“It’s not that we can’t disagree, but do we have to kill each other doing it?” Emma Stokes
On Monday 17th October at 8pm UK time physiotalk’s Naomi and Janet be tweetchating with @ekstokes on digital professionalism, focusing particularly on critical debate and discussion in public online spaces.
Using social media as a healthcare professional has come a long way over the past 5 years. Gone are the days of ‘don’t do it’, and we’re now in a more permissive phase, with thriving online communities and guidance on how to do it professionally and do it well.
As increasing numbers of physiotherapists, students, healthcare professionals and members of the public join our online communities and conversations we need to take shared responsibility in shaping our digital maturity as a profession, and think about the online values and culture we want as a community.
Physiotalk has always taken the position that professional debate in a public space can be healthy – it allows us to discuss a range of areas of practice and service delivery with other professionals as well as patient representatives, ultimately helping us to go back to work and improve what we do. But, what are the unwritten boundaries? At what point do online discussions share too much criticism? Can airing our professional dirty laundry so openly, and without some of the constraint of face-to-face discussions, harm our reputation and business, or that of others?
Social media guidance gives us some clear do’s and don’ts, but there are also some grey areas according to context, employer, and also personal preferences, expectations and values. Professional debate, critical evaluation, conflicts of interest, swearing – these are areas where there can more nuance which requires us to think about our aims and values when using social media, as well as successful approaches to influencing behaviour change.
What grey areas do we need to explore more as a profession? Where do we need more guidance? What does professionalism on and offline look like? How do we engage in professional discussion online whilst being the best version of ourselves for patient as well as students?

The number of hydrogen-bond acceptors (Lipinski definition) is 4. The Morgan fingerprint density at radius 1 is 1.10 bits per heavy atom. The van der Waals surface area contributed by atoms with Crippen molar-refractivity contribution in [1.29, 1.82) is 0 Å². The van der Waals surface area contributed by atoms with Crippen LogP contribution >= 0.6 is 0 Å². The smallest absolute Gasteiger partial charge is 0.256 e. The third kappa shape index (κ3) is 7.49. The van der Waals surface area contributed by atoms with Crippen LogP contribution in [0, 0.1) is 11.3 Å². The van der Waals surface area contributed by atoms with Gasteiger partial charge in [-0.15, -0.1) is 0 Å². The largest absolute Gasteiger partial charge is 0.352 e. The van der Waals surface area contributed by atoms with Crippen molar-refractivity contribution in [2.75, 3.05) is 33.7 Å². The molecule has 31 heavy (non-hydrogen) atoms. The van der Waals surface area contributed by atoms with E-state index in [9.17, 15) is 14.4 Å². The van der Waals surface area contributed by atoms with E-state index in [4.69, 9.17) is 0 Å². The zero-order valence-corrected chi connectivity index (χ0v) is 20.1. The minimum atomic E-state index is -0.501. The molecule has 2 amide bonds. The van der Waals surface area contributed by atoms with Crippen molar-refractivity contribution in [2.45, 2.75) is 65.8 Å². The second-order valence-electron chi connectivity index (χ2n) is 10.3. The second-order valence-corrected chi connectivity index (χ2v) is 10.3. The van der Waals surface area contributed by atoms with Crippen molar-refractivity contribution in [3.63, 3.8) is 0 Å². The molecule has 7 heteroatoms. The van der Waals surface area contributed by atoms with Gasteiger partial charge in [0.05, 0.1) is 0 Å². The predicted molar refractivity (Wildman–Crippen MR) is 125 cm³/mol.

Questions to think about before the tweetchat:
- What does professionalism look and feel like in the face-to-face world? Does this differ online? How do our personal values influence our online behaviour?
- How do our online conversations and discussions influence how we are perceived the public and potential patients?
- In many countries and clinical areas other professions try to diminish what we do – does professional discourse on twitter help or hinder this? Do we need to be careful about how much we diminish our own profession in a public space?
- At what point does some online behaviour becomes a cause for regulatory concern?
- How do we build of culture of discussion and inclusivity, and engage in professional debate without mudslinging?
- How can we take individual and shared responsibility for shaping our digital maturity and leadership as a profession?
On Monday 19th September at 8pm UK time we’ll be tweetchatting about different career pathways for physiotherapists, focusing on non-clinical roles and development.
There’s been some interesting discussion on and offline recently about the different career pathways physiotherapists can take. Service management, lecturing, quality improvement, commissioning, project and programme management and more – our transferable skills, and new ones, can take us into a range of roles and sectors. And yet our nursing colleagues are often more confident in taking these opportunities.
Questions to think about before the chat:
- What are the transferable skills we develop as physiotherapists that can take us into managerial and strategic roles?
- What new knowledge and skills can open different doors for us?
- As a profession do we value non-clinical skills and roles?
- How important is it that we maintain some clinical time?
- How can expanding our view of career development help us, our services and our profession?
- How can these roles help more physiotherapists reach board level roles in healthcare? Why is this important?